February Vibez: Cause Theatre Is My Valentine

To say I’ve been haphazard with this blog since the huge theatrical shift that happened in March 2020 is a bit of an understatement. And though I do plan on getting back to reviews and whatnot once more in-person theatre is like, possible, I did want to pop in for a second to talk about some stuff I’ve been doing, because, single as I may be this Valentine’s season, I am seriously feeling the theatre love!

In fact, the biggest reason I’ve been so sporadic with blogging these days is because I’ve found myself doing and writing so much theatre that I’ve scarcely had time left to write about it! Tomorrow night (February 12th), I’ll be performing in a digital production of My First Time with the Maplewood Playhouse. Rather than being conventionally “written,” the play My First Time was assembled by producer Ken Davenport from the thousands of anonymous stories submitted by regular old people to the website of the same name. A cast of four actors play a huge variety of characters as each reflects on their first sexual experiences, which run the gamut from hilarious to heartbreaking.

Though I’m as eager to get back into live theatre as anyone, the confessional feel of the piece and its non-scenic structure lend themselves relatively well to the Zoom setting, the intimacy of a camera befitting the intimacy of the subject matter — and it’s certainly a little less nerve-wracking to perform some of my more explicit monologues in the privacy of my bedroom than it would be if I had to face an audience head-on. But jitters aside, I’ve definitely been enjoying the chance to break out of my high school typecast as a “cerebral neurotic.” Now, for once, I’m getting to strut my stuff as not only one but a plethora of romantic leads!

This celebration of lost V-cards might make for a perfect pre V-day date night that doesn’t require you to leave your couch… which could actually be a good thing if our sexy stories end up putting you and your special someone in the mood. You may want to note, though, that My First Time isn’t all flirty fun —a few of its vignettes do touch on some serious issues of consent that I’m glad are becoming a greater part of the cultural conversation about sex.

In my view, even its lighter fare holds the important purpose of combatting the irrational sense of shame and secrecy that exists around something that near everyone does — a shame that falls disproportionately on women. Not only is it vital to emphasize that a woman’s “no” should always be respected, it’s equally important that she have the right to say yes, enthusiastically, without being disrespected— including when that yes is said to another woman!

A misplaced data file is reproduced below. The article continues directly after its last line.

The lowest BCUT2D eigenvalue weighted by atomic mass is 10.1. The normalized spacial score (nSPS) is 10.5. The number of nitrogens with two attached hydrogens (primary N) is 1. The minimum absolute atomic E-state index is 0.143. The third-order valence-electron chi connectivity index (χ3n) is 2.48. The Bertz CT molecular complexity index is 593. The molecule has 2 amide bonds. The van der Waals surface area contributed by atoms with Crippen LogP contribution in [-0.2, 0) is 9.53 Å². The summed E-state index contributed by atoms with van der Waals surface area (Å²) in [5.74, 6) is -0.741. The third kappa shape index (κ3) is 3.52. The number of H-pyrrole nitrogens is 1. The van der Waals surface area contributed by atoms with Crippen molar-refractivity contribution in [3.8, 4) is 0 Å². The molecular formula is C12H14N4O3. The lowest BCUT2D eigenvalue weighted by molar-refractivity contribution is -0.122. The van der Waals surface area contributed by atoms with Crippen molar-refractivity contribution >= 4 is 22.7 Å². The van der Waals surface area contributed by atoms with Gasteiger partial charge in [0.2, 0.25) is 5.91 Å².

In fact, a romance between two women is at the center of Same Rain, a short play by meeeeee that will be premiering in Femuscripts Love Fest later this month. One of the many exciting new theatre groups to spring up during the pandemic, Femuscripts is an “all-female and female-identifying theater production company aiming to amplify female voices in theater.” Since male voices have been center stage for centuries, I’d say it’s about time that some ladies took the lead!

While Femuscripts made their November debut with a night of five thought-provoking “Long Story Shorts,” Love Fest is a far more ambitious undertaking. Thirteen fem-written plays celebrating love of all kinds add up to three full nights of theatre you can catch on February 19th, 20th, and 21st. You’ll also be able to catch me onscreen again in a short play called Glass Slippers by Brooke Lynn White, which features a fun, fairy tale twist on the dating game.

Meanwhile, though it yet remains to be seen whether or not I’ll be able to make it out of this pandemic with a presentable play that’s longer than like, ten pages, I’ve also been keeping my theatre spirit alive as a regular attendee of New City Players’ NCP Lab, which next meets on February 15th for a second round of first installments of one-act plays. Though this may not be the month any of our 2020 selves envisioned, life would certainly be a lot bleaker without the theatre to tide us through!

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